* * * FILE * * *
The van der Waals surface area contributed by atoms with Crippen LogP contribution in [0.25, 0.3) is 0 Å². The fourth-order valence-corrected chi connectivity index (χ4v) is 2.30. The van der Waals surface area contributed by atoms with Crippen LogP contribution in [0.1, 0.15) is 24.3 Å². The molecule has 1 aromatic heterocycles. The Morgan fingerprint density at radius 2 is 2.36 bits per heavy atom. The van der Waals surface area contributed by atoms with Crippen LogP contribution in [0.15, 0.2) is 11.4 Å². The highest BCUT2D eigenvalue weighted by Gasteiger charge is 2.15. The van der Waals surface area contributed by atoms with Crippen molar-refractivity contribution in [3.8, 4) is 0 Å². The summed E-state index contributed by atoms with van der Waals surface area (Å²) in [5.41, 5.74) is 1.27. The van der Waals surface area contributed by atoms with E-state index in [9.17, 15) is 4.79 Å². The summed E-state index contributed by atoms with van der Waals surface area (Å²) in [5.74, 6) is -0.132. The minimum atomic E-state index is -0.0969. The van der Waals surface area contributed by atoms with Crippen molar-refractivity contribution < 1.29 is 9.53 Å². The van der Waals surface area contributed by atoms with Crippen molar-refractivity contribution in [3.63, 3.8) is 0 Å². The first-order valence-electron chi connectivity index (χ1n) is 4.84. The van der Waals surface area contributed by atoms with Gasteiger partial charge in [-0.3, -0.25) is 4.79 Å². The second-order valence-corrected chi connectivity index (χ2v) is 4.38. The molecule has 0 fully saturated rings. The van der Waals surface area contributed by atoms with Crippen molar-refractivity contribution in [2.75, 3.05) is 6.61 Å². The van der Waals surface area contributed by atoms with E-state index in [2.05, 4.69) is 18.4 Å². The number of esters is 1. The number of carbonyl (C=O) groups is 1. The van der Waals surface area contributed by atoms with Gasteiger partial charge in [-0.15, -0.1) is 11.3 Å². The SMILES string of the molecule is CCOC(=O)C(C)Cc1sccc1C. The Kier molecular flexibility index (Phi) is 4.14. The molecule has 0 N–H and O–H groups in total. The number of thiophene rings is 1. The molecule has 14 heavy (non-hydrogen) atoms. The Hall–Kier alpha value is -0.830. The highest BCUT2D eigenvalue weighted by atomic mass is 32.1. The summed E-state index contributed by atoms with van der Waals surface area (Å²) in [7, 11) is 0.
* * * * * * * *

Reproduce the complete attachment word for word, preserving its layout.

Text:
The van der Waals surface area contributed by atoms with Crippen LogP contribution in [0.25, 0.3) is 0 Å². The fourth-order valence-corrected chi connectivity index (χ4v) is 2.30. The van der Waals surface area contributed by atoms with Crippen LogP contribution in [0.1, 0.15) is 24.3 Å². The molecule has 1 aromatic heterocycles. The Morgan fingerprint density at radius 2 is 2.36 bits per heavy atom. The van der Waals surface area contributed by atoms with Crippen LogP contribution in [0.15, 0.2) is 11.4 Å². The highest BCUT2D eigenvalue weighted by Gasteiger charge is 2.15. The van der Waals surface area contributed by atoms with Crippen molar-refractivity contribution in [3.8, 4) is 0 Å². The summed E-state index contributed by atoms with van der Waals surface area (Å²) in [5.41, 5.74) is 1.27. The van der Waals surface area contributed by atoms with E-state index in [9.17, 15) is 4.79 Å². The summed E-state index contributed by atoms with van der Waals surface area (Å²) in [5.74, 6) is -0.132. The minimum atomic E-state index is -0.0969. The van der Waals surface area contributed by atoms with Crippen molar-refractivity contribution < 1.29 is 9.53 Å². The van der Waals surface area contributed by atoms with Crippen molar-refractivity contribution in [3.63, 3.8) is 0 Å². The first-order valence-electron chi connectivity index (χ1n) is 4.84. The van der Waals surface area contributed by atoms with Gasteiger partial charge in [-0.3, -0.25) is 4.79 Å². The second-order valence-corrected chi connectivity index (χ2v) is 4.38. The molecule has 0 fully saturated rings. The van der Waals surface area contributed by atoms with Crippen molar-refractivity contribution in [2.75, 3.05) is 6.61 Å². The van der Waals surface area contributed by atoms with E-state index in [2.05, 4.69) is 18.4 Å². The number of esters is 1. The number of carbonyl (C=O) groups is 1. The van der Waals surface area contributed by atoms with Gasteiger partial charge in [-0.15, -0.1) is 11.3 Å². The SMILES string of the molecule is CCOC(=O)C(C)Cc1sccc1C. The Kier molecular flexibility index (Phi) is 4.14. The molecule has 0 N–H and O–H groups in total. The number of thiophene rings is 1. The molecule has 14 heavy (non-hydrogen) atoms. The Hall–Kier alpha value is -0.830. The highest BCUT2D eigenvalue weighted by atomic mass is 32.1. The summed E-state index contributed by atoms with van der Waals surface area (Å²) in [7, 11) is 0.